Brexit rebels 2.0: meet the cross-party quartet on a quest

“Even five years ago, if I had thought I would be sitting in my room every few days with the son of Neil Kinnock, I would have said you were living in a parallel universe. And now, I’m talking to him all the time.”

The Conservative MP Robert Halfon almost seems surprised at himself as he sits chatting in his Westminster office, the walls lined with political portraits, cartoons and newspaper clippings.

Brexit has shattered lifelong friendships and reopened old fractures across both main political parties. But as MPs have grappled with the agonies of the past two years, new and unlikely alliances have sprung up, too.

Halfon and Stephen Kinnock, the son of the former Labour leader, are one half of an incongruous quartet – the other two being Labour’s Lucy Powell and the Conservative Nick Boles – who have spent months working together to try to forge a majority in the House of Commons for a deal they call “common market 2.0”.

They hold regular meetings here to plot their next move while maintaining close links to wider groups of supporters in their respective parties, and with other key players in the parliamentary drama around Brexit, such as Yvette Cooper and Hilary Benn.

Now, after Theresa May’s deal suffered a second calamitous defeat this week, these four new-found friends hope the space may finally open up for a cross-party consensus to be found.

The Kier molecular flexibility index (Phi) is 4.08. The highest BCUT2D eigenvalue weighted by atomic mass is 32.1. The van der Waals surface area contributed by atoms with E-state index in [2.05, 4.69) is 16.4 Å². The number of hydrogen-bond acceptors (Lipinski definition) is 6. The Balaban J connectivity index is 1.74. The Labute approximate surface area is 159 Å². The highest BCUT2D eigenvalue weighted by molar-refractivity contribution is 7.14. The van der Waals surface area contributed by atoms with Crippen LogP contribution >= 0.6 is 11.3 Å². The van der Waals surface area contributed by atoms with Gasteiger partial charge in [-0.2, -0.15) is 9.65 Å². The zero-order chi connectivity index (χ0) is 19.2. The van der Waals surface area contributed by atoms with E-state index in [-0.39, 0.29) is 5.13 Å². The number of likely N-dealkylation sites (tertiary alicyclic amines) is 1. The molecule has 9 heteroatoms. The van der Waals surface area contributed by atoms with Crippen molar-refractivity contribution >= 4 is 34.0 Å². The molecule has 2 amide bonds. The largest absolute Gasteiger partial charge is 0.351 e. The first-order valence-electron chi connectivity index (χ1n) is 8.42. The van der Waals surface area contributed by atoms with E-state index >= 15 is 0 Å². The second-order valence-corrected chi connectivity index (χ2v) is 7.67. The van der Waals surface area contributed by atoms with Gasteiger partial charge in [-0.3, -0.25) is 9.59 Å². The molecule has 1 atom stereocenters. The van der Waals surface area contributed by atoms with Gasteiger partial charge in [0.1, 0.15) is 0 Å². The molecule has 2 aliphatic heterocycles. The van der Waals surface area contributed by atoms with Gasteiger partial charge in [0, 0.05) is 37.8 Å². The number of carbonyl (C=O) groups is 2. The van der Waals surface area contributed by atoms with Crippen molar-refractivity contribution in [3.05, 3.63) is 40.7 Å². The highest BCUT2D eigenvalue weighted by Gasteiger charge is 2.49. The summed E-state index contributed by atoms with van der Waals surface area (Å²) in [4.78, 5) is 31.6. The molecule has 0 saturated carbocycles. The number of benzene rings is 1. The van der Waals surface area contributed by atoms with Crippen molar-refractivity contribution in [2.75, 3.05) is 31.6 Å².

They chatter constantly as the Guardian’s photographer arranges them – and at one point, Powell dashes off to the chamber of the House of Commons.

It’s Thursday morning, and they are discussing how to maximise support for Benn’s amendment, to allow parliament to take control of the next steps of the Brexit process.

Later that day, the amendment narrowly falls, but only after they have extracted a pledge from the government that, if May’s deal is rejected for a third time next week, parliament will be allowed to vote on alternatives on 25 March.

Boles says: “I think the week of the 25th is our high noon, even if the PM’s high noon has already passed.”

The four hope some of those MPs whose first choice would be another Brexit referendum, or who were willing to support May’s deal – as Boles and Halfon did last week – may now be ready to consider what their second-best option might be.

Powell says: “To get anything through here, we need a good chunk of Conservatives, and we need most of all the opposition benches. It’s just very careful building of alliances, and having conversations – and that’s a tough job, in this climate, and that’s what we’re trying to do.”